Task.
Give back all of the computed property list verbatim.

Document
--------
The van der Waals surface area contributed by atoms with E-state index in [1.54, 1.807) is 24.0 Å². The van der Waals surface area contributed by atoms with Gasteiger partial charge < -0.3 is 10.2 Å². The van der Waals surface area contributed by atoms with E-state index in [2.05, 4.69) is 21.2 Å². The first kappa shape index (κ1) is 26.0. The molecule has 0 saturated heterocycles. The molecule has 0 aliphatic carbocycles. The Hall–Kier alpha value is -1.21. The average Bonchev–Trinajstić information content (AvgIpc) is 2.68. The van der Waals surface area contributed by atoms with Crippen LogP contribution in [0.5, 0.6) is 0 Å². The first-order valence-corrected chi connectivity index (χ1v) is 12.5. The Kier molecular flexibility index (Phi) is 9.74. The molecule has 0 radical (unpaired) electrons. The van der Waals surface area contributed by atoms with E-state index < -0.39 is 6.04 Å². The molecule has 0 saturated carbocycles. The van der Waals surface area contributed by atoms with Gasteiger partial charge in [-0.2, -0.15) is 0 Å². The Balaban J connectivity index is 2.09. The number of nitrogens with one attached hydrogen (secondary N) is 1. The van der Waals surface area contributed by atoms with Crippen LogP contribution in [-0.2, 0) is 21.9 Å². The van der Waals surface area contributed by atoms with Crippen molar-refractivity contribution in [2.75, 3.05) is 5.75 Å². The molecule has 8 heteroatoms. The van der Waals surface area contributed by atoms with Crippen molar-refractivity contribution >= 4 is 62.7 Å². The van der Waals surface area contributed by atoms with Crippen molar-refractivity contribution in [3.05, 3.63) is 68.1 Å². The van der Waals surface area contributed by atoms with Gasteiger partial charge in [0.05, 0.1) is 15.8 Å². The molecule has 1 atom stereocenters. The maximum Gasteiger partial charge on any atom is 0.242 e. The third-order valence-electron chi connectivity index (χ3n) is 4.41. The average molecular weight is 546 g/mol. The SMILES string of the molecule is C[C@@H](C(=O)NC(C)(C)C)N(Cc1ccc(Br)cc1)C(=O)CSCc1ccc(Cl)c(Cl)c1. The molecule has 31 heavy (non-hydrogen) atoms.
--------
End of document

The van der Waals surface area contributed by atoms with E-state index in [1.54, 1.807) is 24.0 Å². The van der Waals surface area contributed by atoms with Gasteiger partial charge < -0.3 is 10.2 Å². The van der Waals surface area contributed by atoms with E-state index in [2.05, 4.69) is 21.2 Å². The first kappa shape index (κ1) is 26.0. The molecule has 0 saturated heterocycles. The molecule has 0 aliphatic carbocycles. The Hall–Kier alpha value is -1.21. The average Bonchev–Trinajstić information content (AvgIpc) is 2.68. The van der Waals surface area contributed by atoms with Crippen LogP contribution in [0.5, 0.6) is 0 Å². The first-order valence-corrected chi connectivity index (χ1v) is 12.5. The Kier molecular flexibility index (Phi) is 9.74. The molecule has 0 radical (unpaired) electrons. The van der Waals surface area contributed by atoms with E-state index < -0.39 is 6.04 Å². The molecule has 0 saturated carbocycles. The van der Waals surface area contributed by atoms with Gasteiger partial charge in [-0.2, -0.15) is 0 Å². The Balaban J connectivity index is 2.09. The number of nitrogens with one attached hydrogen (secondary N) is 1. The van der Waals surface area contributed by atoms with Crippen LogP contribution in [-0.2, 0) is 21.9 Å². The van der Waals surface area contributed by atoms with Crippen molar-refractivity contribution in [2.75, 3.05) is 5.75 Å². The molecule has 8 heteroatoms. The van der Waals surface area contributed by atoms with Crippen molar-refractivity contribution >= 4 is 62.7 Å². The van der Waals surface area contributed by atoms with Crippen molar-refractivity contribution in [3.05, 3.63) is 68.1 Å². The van der Waals surface area contributed by atoms with Gasteiger partial charge in [0.05, 0.1) is 15.8 Å². The molecule has 1 atom stereocenters. The maximum Gasteiger partial charge on any atom is 0.242 e. The third-order valence-electron chi connectivity index (χ3n) is 4.41. The average molecular weight is 546 g/mol. The SMILES string of the molecule is C[C@@H](C(=O)NC(C)(C)C)N(Cc1ccc(Br)cc1)C(=O)CSCc1ccc(Cl)c(Cl)c1. The molecule has 31 heavy (non-hydrogen) atoms.